Consider the mind-bending task that gratings accomplish: they are there, and they are not there. They are characterized by their presence as much as they are by their absence, and both qualities are equally important. Some of them have to support the weight of a person, car or piece of machinery while simultaneously allowing air, water or other things to get through. Many gratings, perhaps even a majority of them, are designed as floor gratings. In every commercial, industrial and consumer context, gratings of varying construction and composition are keeping people from slipping and liquids or debris from collecting. Because gratings find themselves in such a diversity of settings, each one must be designed in a way that is appropriate for its application.
Depending on the grate construction material, manufacturing processes differ from each other. Expanded metal grates begin as metal sheets and are slit and expanded by machinery; as the metal expands, the slits become holes. In other cases, metal sheets are perforated using an industrial hole-punch. The former option can be more popular because almost none of the material is wasted during production. In other cases, metal rods, bars or planks are welded or otherwise connected at angles; this method usually produces the sturdiest grating and is frequently used in settings where load-bearing is an important consideration. Still more techniques are involved when making grates out of non-metal materials.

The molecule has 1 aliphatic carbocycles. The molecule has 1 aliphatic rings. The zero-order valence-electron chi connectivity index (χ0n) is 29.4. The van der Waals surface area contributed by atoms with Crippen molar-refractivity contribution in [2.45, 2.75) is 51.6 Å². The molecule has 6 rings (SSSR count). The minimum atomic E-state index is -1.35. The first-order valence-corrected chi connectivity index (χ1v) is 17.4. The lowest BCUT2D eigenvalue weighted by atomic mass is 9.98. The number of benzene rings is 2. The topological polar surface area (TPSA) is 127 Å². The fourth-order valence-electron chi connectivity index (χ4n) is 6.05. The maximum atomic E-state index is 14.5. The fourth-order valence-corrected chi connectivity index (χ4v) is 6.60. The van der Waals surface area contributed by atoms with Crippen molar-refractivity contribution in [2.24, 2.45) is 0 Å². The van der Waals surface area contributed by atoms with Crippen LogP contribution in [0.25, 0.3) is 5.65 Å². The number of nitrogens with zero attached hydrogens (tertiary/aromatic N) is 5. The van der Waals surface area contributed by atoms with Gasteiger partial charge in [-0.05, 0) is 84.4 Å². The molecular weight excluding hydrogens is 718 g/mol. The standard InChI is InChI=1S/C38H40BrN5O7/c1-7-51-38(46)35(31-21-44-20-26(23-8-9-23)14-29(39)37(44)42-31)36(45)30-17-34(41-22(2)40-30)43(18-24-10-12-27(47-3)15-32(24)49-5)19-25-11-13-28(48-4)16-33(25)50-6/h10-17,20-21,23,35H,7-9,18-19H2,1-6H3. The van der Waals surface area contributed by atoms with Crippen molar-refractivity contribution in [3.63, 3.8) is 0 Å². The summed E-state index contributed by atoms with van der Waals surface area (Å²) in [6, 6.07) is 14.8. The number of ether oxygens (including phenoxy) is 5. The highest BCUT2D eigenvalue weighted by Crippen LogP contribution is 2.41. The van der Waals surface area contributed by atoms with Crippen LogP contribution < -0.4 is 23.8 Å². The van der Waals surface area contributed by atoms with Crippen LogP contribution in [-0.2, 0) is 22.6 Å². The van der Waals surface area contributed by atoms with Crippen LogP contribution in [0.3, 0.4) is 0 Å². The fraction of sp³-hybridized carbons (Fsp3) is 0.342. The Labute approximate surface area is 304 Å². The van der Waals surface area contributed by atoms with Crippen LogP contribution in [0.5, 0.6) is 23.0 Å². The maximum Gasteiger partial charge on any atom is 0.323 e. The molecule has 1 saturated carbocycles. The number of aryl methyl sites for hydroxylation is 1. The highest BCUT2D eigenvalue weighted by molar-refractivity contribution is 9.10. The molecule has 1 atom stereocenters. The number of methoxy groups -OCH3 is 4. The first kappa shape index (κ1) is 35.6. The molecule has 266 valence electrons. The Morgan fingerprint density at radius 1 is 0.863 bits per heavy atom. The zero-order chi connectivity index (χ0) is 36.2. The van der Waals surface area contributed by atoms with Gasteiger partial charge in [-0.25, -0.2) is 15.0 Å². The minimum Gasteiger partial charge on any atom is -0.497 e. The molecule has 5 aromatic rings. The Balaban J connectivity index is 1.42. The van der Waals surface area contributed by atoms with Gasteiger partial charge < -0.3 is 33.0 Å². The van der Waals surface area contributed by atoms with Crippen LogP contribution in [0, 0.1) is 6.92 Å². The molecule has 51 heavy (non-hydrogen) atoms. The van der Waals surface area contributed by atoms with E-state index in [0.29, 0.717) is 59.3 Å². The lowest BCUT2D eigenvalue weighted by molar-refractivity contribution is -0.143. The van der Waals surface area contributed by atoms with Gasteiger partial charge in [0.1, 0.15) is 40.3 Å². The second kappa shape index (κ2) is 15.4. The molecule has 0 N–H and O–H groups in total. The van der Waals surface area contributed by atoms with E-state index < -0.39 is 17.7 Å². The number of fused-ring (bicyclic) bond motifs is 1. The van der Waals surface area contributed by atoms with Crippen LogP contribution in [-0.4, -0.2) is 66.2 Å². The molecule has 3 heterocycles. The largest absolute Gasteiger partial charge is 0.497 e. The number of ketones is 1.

Adding fiberglass to a resin in the plastic production process increases the strength, durability and heat-resistance of the final plastic product. For this reason, fiberglass reinforcement of plastic gratings that will be subject to frequent wear is almost universal. Similarly, metal gratings that are subject to demanding conditions are often galvanized, which means that they are strengthened through a chemical reaction and heat treatment.